Sunday, April 7, 2013

Whoopee cushion and Silly String, Left Behind

No surprise! ~the bags packed for Haiti in my dining room before leaving for the airport reached the max 49.5 lbs of stuff- and some nonessential items were left behind. No whoopee cushions or silly string got packed, this time, and a few random scrubs that don't match. But: Lots of meds, thanks to awesome donors, including Loudoun Hospital! Tools and building supplies for Greg to use. Gloves. 500 Condoms. Presents for friends in Haiti, both Haitian and American. For Americans: Chocolate, or scotch, depending on religion. Clothing and toys for Haitian friends. Mostly, supplies that help moms and babies survive a very tough life.

How many times does one travel to Haiti and not react with shock, despair, or anxiety? The answer is apparently "8", if you're me, at least. I see things getting better, see past the brokenness-- the crazy potholes and trash have always been here, and don't rattle me. But at the airport: a real, working, clean and shiny baggage claim area, complete with colorful mural artwork on the walls. Gleaming, glass-walled, Duty free shops! The parking lot clear of trash, and baggage handlers are less aggressive!, We were greeted by lovely Haitian 80-degree sunshine and breeze, and the nice aroma of garlicky beans and rice. The fact that city power is ON and AVAILABLE in both Post au Prince and Hinche-- now, that is amazing. The tent city by the river in Port au Prince is nearly gone. New houses are being built all over the place. Fresh, bright paint in many places. Some ditches are deeper, so flooding is not bad on the streets. (And it's dry season...)

I went straight to Family planning day at Heartline Ministries About 40 women got birth control, Depo shots and condoms. There was great hangout time with Beth and Tara Livesay, and the Heartline folks. After a sweet and restful evening, we rendezvoused with our gang of the Midwives for Haiti volunteers at the airport, and caught our ride to Hinche, up in the mountains.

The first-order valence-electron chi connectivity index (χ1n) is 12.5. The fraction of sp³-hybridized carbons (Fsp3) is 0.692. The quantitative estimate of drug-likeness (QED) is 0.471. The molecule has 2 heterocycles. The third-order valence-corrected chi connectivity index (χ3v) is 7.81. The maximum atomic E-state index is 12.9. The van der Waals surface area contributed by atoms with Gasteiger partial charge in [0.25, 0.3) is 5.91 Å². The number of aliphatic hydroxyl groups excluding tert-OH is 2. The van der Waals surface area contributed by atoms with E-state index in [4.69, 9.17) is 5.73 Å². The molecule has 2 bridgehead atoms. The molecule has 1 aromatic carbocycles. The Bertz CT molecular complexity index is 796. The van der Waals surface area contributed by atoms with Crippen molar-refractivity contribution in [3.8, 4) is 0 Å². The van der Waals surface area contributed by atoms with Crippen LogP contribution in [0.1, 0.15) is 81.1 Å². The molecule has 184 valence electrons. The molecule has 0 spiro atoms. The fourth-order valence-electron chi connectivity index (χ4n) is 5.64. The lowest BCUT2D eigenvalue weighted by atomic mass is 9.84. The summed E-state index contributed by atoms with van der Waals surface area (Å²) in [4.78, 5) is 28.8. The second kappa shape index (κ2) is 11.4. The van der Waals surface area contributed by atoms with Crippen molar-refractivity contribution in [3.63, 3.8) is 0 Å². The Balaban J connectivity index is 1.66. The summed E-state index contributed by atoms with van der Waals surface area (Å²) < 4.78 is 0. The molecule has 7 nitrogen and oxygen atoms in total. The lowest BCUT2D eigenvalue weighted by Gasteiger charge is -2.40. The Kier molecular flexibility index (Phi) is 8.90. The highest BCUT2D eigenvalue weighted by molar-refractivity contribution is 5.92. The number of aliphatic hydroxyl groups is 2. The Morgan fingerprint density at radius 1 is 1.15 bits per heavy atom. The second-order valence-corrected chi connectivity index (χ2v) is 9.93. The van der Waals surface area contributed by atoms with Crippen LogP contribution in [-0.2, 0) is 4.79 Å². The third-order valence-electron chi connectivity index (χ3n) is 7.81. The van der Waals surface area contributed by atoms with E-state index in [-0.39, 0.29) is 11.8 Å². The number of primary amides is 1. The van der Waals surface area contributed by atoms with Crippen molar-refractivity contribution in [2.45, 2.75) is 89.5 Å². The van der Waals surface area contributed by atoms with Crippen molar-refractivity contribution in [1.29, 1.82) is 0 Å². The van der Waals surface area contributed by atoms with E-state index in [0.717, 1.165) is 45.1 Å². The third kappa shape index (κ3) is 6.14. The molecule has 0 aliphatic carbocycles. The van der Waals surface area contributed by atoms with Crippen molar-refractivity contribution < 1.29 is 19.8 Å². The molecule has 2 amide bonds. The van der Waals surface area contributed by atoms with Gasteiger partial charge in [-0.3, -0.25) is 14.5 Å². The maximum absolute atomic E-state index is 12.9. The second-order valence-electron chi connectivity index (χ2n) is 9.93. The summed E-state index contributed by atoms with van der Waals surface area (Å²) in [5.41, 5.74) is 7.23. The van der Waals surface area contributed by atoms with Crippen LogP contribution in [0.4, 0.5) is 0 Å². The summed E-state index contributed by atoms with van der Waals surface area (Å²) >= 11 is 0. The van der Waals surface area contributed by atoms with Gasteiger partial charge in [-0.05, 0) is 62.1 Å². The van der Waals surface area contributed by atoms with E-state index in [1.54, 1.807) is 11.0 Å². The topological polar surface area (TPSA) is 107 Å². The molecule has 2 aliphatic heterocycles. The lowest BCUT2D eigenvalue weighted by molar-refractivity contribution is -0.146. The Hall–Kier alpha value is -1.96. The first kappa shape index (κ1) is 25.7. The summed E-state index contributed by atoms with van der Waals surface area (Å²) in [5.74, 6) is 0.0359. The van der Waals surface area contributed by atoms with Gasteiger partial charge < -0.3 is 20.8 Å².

There are definitely what Greg calls "Pictures that can’t be taken": split-second moments that pass by too quickly, or can’t be captured on film without offending or upsetting someone. Leaving Port au Prince: A family of five on a motorcycle. The crowd of street kids and adults begging at the window vehicles stopped in Port au Prince traffic, hands slowly drifting through the window and toward the backpack on the seat. The discomfort of ignoring them, and the riot of folks that will crowd around if you don’t. A group of bathers and motorcycle-washers in the river on Saturday evening—so they can be clean for church in the morning. Laundry spread all over the thorny cactus to dry. Little boys flying a kite made of plastic and twigs. At sunset, a tethered goat stretching her neck sooo far, to reach the utmost edge of green grass in her circle.

We've made it here safely, yet again; thank God!!. I don't even know what the week will hold, for me. Greg has a Honey-do-list of home improvements needed here to help the Midwives for Haiti house and compound stay organized, as it grows and grows the program. Neonatal resuscitation will be taught with the students, we have gifts to deliver, blood to donate, and friends to visit. My 3-year old god-daughter Woodmica has stuck a berry deep in her ear and doctors have been trying to get it out for a few days. We suspect anesthesia may be required, since as her daddy Theard says "she does not collaborate very well". We'll keep you updated.

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